DACULA — Years ago, Harriet Coffee used to worry about her age as a number. But that was decades ago; now she sees it as an honor.

With a significant milestone birthday to celebrate on Friday, Coffee is looking forward to lemon pepper trout with all the trimmings from Cracker Barrel. That’s Coffee’s way of celebrating her 100th birthday.

“In the 80s and all, I wouldn’t tell my age,” Coffee said. “But as it moved on, I’m proud to be 100. God has been good to me. I have followed his teachings, and so he has rewarded me.”

She celebrated on Sunday with family and friends when one of her daughters brought a cake that another daughter described as something that, “could feed 150” people.

The East Point native was a teacher at Lawrenceville Elementary School for 15 years before her retirement in 1982. She now lives with her daughter, Sandra, and enjoys watching television shows like “Little House on the Prairie” and “The Waltons.”

When Coffee told her parents she wanted to pursue a career in education, they were glad to hear that. Her mother was a teacher, and her father was a principal and a teacher.

“I just wanted to be with children,” she said. “(My parents) were thrilled that I made that decision.”

A fifth-grade teacher also influenced Coffee because learning was fun in her classroom.

At Lawrenceville Elementary, Coffee said she taught second-grade students about writing in journals and poetry. She remembers working with Principal J.N. Timms, who was the first principal of Lawrenceville Elementary when the school opened with first and second grades in 12 classrooms. He served from 1962-80.

Coffee remembers putting a lot of effort in planning the annual Thanksgiving feast and play. Parents would bring in food, and students would dress as pilgrims and Indians.

Jane Going met Coffee when they both taught at Lawrenceville Elementary, but said that time was just a short window into what’s become a 41-year friendship.

“Some people are for a reason, some people are for a season, but for a lifetime, that’s Harriet,” Going said.

Going said she remembers Coffee having a gift of discernment in the classroom, and she set a tone for children that Going couldn’t find in a textbook or college class.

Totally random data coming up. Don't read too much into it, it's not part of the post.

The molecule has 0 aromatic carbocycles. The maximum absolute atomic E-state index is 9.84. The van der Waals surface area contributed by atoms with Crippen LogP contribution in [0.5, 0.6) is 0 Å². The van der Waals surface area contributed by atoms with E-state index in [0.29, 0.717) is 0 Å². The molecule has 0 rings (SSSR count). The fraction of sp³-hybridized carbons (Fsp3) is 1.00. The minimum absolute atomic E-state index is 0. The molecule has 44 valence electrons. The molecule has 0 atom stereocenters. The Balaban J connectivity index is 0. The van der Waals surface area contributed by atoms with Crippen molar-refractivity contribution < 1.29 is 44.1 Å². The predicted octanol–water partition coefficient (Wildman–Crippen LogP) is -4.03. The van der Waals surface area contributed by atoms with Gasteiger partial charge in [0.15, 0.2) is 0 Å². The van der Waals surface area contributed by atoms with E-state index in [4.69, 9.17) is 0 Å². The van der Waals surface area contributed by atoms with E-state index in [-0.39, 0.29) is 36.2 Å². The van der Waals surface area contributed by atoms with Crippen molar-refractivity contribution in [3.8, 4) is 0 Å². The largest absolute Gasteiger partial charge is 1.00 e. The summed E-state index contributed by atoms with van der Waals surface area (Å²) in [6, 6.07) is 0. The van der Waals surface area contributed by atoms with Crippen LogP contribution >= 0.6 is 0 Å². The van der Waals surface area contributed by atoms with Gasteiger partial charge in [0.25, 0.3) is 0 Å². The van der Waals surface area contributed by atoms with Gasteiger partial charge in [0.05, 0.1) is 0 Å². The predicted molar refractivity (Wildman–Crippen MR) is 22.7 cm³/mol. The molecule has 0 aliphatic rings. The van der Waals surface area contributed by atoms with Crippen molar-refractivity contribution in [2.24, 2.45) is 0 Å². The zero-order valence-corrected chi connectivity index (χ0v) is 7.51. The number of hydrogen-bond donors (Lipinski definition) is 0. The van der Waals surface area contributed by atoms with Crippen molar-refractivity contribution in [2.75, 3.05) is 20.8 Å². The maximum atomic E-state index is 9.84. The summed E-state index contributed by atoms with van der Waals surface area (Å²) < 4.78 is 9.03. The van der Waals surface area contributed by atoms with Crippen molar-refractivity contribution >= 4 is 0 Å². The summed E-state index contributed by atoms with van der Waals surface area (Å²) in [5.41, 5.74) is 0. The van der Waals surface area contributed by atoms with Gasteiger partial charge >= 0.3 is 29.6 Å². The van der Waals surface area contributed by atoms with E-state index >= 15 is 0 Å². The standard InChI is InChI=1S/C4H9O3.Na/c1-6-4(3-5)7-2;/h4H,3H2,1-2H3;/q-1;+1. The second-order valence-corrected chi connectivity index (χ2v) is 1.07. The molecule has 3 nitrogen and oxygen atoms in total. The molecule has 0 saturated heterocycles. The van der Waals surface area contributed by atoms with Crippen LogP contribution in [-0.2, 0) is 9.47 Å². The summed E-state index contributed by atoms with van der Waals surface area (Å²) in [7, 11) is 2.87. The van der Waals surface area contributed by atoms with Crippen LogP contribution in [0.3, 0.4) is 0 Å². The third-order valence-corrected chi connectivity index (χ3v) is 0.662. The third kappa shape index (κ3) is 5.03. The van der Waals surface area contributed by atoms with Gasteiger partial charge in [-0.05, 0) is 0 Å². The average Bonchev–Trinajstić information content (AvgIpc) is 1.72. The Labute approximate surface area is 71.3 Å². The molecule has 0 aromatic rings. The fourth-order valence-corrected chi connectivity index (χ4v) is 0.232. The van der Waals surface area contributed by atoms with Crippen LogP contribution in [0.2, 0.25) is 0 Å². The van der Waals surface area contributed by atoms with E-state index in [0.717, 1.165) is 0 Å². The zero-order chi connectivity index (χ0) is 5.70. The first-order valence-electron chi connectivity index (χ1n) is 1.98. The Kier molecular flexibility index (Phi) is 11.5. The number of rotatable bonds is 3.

“She had a calm nature about her which allowed children to be themselves,” said Going, who added that that calm nature is likely why she’s lived to be 100.

Coffee is a part of Going’s Christian testimony, and she was someone who also helped friends through tough-to-navigate family situations.

“You do it by example and she was the queen,” Going said. “It didn’t get any better than what she was able to do in her calm, calm presence was just who she was. … You don’t find a lot of people like that now. She is the most significant person in my life other than my own family; she is like a mother.”

Also at Lawrenceville Elementary, Coffee supervised student teachers from North Georgia College and the University of Georgia.

A long-time member of Prospect United Methodist Church, Coffee was a delegate to the annual Methodist conference for a decade.

When asked if she has any friends who are 100, Coffee simply laughs. She makes regular doctor visits and has largely avoided any health issues.

“The Lord has seen us through each one,” her daughter, Sandra, said.

Coffee’s teaching career began at 19 years old when she spent two years in Pike County from 1935-37 in what turned out to be a combined fourth- and fifth-grade class of 50 students. Her uncle talked her into teaching to fill a shortage.

Coffee moved to the Atlanta area in 1938 to marry her husband, Frank, and to be near her parents in College Park. The former Harriet Hearn attended Cox College in College Park and Georgia Evening College, which is now Georgia State University. And she finished her degree at the University of Georgia. Her husband worked for Armour Fertilizer and they built a home in Decatur. Four years later, they moved to East Point.

They had four children: Sandra, Joel, David and Jane.

In retirement, Coffee tutored students, and also traveled around the world. She went on several cruises — visiting England, Scandinavia, Canada, Italy and Austria. She traveled with another retired Gwinnett teacher, Carmen Morgan.